MSP girls’ academy coming in June
ALPENA — Being 13 is tough.
“They want to be themselves, but they don’t know how to do it,” said Emily Modrzejewski, a polite, cheerful eighth-grader at Thunder Bay Junior High School in Alpena, talking Thursday about girls who populate the classrooms and hallways of middle school.
Gossip, peer pressure, cyberbullying, students laughing and posting video while a fellow student is mocked, boys being cruel — too many hurts and not enough confidence to hold up under it all.
Modrzejewski and fellow student Kyla Simon painted a bleak picture of life as a modern junior high girl.
To combat those challenges, a group of local girls will be invited to the Michigan State Police Training Academy in Lansing in June for the Michigan Youth Leadership Academy, a five-day training designed to help young people become the leaders they want to be.
The junior high experience is not like it used to be, Simon said. Today’s young people, and especially girls, fight battles waged not only in school hallways but in their pockets, in their bedrooms, and anywhere within technology’s reach.
“People say mean things, like, ‘You’re ugly,’ or, ‘You should be dead by now,'” said Modrzejewski, who, like the other girls at school, faces daily decisions about how to react, when to speak up, and how to be herself when the world she sees is telling her to dress, sound, and act like someone she’s not.
It’s a battle young girls shouldn’t have to fight alone, organizers of the youth academy say.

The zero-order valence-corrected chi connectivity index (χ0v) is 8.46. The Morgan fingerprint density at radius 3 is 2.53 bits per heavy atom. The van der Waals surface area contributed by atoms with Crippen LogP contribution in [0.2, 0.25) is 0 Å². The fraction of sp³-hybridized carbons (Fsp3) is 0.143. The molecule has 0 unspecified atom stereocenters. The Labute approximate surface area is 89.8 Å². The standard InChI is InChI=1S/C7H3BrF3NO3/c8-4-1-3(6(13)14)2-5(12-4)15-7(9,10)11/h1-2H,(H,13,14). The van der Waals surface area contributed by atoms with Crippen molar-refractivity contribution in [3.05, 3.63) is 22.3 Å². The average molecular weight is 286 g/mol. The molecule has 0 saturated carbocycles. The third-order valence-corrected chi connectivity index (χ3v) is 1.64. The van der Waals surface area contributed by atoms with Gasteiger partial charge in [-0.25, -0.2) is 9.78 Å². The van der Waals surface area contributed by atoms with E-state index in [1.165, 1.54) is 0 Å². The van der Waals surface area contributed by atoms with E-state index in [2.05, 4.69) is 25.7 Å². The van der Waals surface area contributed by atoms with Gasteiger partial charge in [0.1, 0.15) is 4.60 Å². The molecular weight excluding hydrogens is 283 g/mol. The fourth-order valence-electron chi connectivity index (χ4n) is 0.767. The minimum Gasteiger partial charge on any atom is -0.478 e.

Incorporating physical activity, team-building exercise, video-based discussions, and military-style drills, the State Police-run academy exists to help young people see their own potential, according to MSP-Alpena Post Trooper Ashley Simpson, who is helping to coordinate the opportunity.
The academy, free to all participants, hosts young people aged 14 to 15 from a specific region of the state in each of its sessions, some for boys and some geared toward girls. For the upcoming session, June 14 to 18, 20 girls from Alpena, Alcona, Montmorency, Oscoda, and Presque Isle counties will take a charter bus to Lansing, where they will learn communication techniques, interview skills, and public speaking tactics.
They’ll have eye-opening glimpses into the dangers of gangs, domestic and dating violence, and alcohol and drug use, preparing them for the very real perils of the world in which they are growing up.
Cruelty can be common among middle schoolers, said Alpena County Deputy Christina Bednarski, school resource officer at the junior high. Many times, even girls who want to help another, hurting student will stay silent, afraid of becoming the next target.
Social media has compounded the difficulty of being young, Bednarski said.
Nobody should have to have an identity crisis when they’re 13 years old, Bednarski said. She, Officer Linessa Mellberg, of the Alpena Police Department, and Simpson will accompany the girls to the academy, leading the girls in sessions and building positive connections to law enforcement.
The officers are looking for girls who are potential leaders, Bednarski said, including those who sit quietly, wishing they had the confidence to step forward and speak out for what’s right.
Adults don’t have all the answers. But the Youth Leadership Academy offers help amid the tough times, giving girls words to use and strength to stand on and a belief that they are valuable, exactly as they are.
Simon, with a quirky half-grin, said with a shrug that she’s a little “weird” on the inside.
“A lot of girls are,” she added. “Honestly, all you need to do is be yourself. And be weird.”
Julie Riddle can be reached at 989-358-5693, firstname.lastname@example.org or on Twitter @jriddleX.
If you want to go
To learn more about the Youth Leadership Academy, or to apply, visit michigan.gov/milya or contact Trooper Ashley Simpson at 989-255-6886.